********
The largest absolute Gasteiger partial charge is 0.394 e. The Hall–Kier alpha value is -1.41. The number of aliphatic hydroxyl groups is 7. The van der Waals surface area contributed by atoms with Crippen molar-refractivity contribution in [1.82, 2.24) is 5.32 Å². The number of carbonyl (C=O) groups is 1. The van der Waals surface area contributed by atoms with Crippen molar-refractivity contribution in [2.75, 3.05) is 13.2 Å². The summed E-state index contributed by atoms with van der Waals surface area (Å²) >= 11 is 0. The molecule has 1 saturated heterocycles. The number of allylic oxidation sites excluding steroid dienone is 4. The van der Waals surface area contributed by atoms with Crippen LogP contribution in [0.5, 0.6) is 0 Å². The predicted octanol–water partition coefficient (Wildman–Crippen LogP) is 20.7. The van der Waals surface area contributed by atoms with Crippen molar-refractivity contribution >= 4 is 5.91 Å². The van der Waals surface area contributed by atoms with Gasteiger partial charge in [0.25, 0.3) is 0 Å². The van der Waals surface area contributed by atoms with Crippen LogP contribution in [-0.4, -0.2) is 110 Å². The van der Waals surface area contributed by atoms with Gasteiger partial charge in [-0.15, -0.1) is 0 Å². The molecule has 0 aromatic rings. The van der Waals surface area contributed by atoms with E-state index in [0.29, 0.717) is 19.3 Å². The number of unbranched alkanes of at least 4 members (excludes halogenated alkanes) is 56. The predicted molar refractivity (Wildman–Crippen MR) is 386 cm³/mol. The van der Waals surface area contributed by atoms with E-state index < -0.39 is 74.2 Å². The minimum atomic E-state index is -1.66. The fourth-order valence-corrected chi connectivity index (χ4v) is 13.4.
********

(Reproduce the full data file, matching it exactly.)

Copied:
The largest absolute Gasteiger partial charge is 0.394 e. The Hall–Kier alpha value is -1.41. The number of aliphatic hydroxyl groups is 7. The van der Waals surface area contributed by atoms with Crippen molar-refractivity contribution in [1.82, 2.24) is 5.32 Å². The number of carbonyl (C=O) groups is 1. The van der Waals surface area contributed by atoms with Crippen molar-refractivity contribution in [2.75, 3.05) is 13.2 Å². The summed E-state index contributed by atoms with van der Waals surface area (Å²) >= 11 is 0. The molecule has 1 saturated heterocycles. The number of allylic oxidation sites excluding steroid dienone is 4. The van der Waals surface area contributed by atoms with Crippen LogP contribution in [0.5, 0.6) is 0 Å². The predicted octanol–water partition coefficient (Wildman–Crippen LogP) is 20.7. The van der Waals surface area contributed by atoms with Crippen molar-refractivity contribution >= 4 is 5.91 Å². The van der Waals surface area contributed by atoms with Gasteiger partial charge in [0.25, 0.3) is 0 Å². The van der Waals surface area contributed by atoms with Crippen LogP contribution in [-0.4, -0.2) is 110 Å². The van der Waals surface area contributed by atoms with Gasteiger partial charge in [-0.15, -0.1) is 0 Å². The molecule has 0 aromatic rings. The van der Waals surface area contributed by atoms with E-state index in [0.29, 0.717) is 19.3 Å². The number of unbranched alkanes of at least 4 members (excludes halogenated alkanes) is 56. The predicted molar refractivity (Wildman–Crippen MR) is 386 cm³/mol. The van der Waals surface area contributed by atoms with E-state index < -0.39 is 74.2 Å². The minimum atomic E-state index is -1.66. The fourth-order valence-corrected chi connectivity index (χ4v) is 13.4.